The ghosts of the past once again embrace the preparations for the games
In one of those extraordinary stories for which Nigeria has become familiar, especially in the football world, the Under-23 national team, popularly called the Dream Team, last Friday defeated the Japanese side five goals to four at the 2016 Rio Olympics in Brazil. Typically, the team had been stranded in the United States for days, following flights cancellation over money matters, before eventually taking off on the morning of the game. The squad landed in Brazil less than seven hours before the match which they went on to win. Last Sunday night, the team qualified for the quarterfinals by defeating Sweden in their second match.
Like the previous competitions, the preparation of our country for the 2016 Rio Olympics which opened last Friday amid pomp was to say the least, lousy. Former athlete, Mary Onyali, summed up the situation last month when she said: “We have failed to plan to win: we want to win and then plan, and it is not possible. When other nations are planning to win, we are praying. It is going to be a tough battle because you don’t pick a medal.” Table tennis player, Segun Toriola, who is making history with his seventh Olympics in Brazil, also added his voice at the time: “I don’t think we have ever had it so bad.”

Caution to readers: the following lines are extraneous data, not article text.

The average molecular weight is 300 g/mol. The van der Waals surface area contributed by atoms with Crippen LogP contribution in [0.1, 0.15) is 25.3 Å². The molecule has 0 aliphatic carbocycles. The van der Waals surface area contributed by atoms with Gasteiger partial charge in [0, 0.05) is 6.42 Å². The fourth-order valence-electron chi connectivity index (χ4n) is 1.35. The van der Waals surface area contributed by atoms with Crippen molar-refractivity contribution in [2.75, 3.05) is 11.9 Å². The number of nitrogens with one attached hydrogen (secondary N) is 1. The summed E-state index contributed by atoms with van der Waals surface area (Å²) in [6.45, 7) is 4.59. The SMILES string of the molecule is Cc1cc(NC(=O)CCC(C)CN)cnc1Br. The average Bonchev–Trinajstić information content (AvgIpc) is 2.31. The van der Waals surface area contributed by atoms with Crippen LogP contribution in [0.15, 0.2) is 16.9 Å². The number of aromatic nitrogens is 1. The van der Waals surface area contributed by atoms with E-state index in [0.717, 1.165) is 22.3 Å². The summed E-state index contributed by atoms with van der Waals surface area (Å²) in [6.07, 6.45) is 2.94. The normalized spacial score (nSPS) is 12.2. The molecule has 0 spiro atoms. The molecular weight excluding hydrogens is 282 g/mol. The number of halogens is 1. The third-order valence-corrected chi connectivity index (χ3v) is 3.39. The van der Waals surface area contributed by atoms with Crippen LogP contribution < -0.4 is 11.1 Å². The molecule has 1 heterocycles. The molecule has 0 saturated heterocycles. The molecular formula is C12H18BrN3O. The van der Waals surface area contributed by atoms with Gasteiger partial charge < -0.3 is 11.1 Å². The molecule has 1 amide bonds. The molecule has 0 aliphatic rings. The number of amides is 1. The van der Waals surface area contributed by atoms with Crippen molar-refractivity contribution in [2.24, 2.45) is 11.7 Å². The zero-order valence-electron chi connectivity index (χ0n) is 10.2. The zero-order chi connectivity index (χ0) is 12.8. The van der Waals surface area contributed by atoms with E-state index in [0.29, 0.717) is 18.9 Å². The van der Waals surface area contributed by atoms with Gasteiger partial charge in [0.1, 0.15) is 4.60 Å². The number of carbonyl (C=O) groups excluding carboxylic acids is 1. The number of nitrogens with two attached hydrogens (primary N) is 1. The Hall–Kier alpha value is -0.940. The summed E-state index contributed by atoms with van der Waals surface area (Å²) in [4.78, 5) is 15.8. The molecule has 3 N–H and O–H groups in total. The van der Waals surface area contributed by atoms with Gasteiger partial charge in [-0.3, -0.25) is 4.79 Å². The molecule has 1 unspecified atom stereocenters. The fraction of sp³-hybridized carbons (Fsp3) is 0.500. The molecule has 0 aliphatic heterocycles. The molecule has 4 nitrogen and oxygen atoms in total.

However, the competitions have started and we can only wish Team Nigeria well. In this age of global economic turmoil, it is comforting that sports still provide that elixir and entertainment for the whole world to come together as a community of human family. Indeed, the spirit of the Olympics dates back to ancient Greece when wars were suspended so that the city states could come together and compete. That is what is now being recreated as thousands of athletes from all over the world aspire to win gold, silver and bronze medals in a ritual that happens every four years.
Since the 1952 Games in Helsinki, Finland, Nigeria has been taking part in the Olympic Games with mixed results. In the 15 games our country has participated in (it would have been 16, but Nigeria pulled out of the 1976 Montreal Games in protest over New Zealand’s hobnobbing with then apartheid South Africa), Nigeria has won a total of 23 medals, mostly in athletics and boxing. The nation’s most successful Olympics participation to date remains Atlanta’96 in the United States where we won two gold medals, one by the football team and the other by Chioma Ajunwa, now a respected senior police officer.
However, while we hope for a successful outing for our athletes, the fact that their build up to the 16-day sporting fiesta in Brazil was shoddy once again brings to the fore the recurring issue of funding whenever the nation is preparing for a major tournament. For the Rio Olympics, money was released when the games were months away. If the money was released much earlier, perhaps as early as last year, it would have gone a long way in properly preparing Team Nigeria athletes for the current Olympic Games. With that also, the athletes would have left for Brazil confident that they would do well.
Notwithstanding this anomaly which we hope government will address in future competitions, we urge Team Nigeria to do their best, while comporting themselves in such a manner that will not expose the country to ridicule and scandal as has been the case in some previous games. We wish all the Nigerian athletes and their officials a successful outing at the Rio Olympics.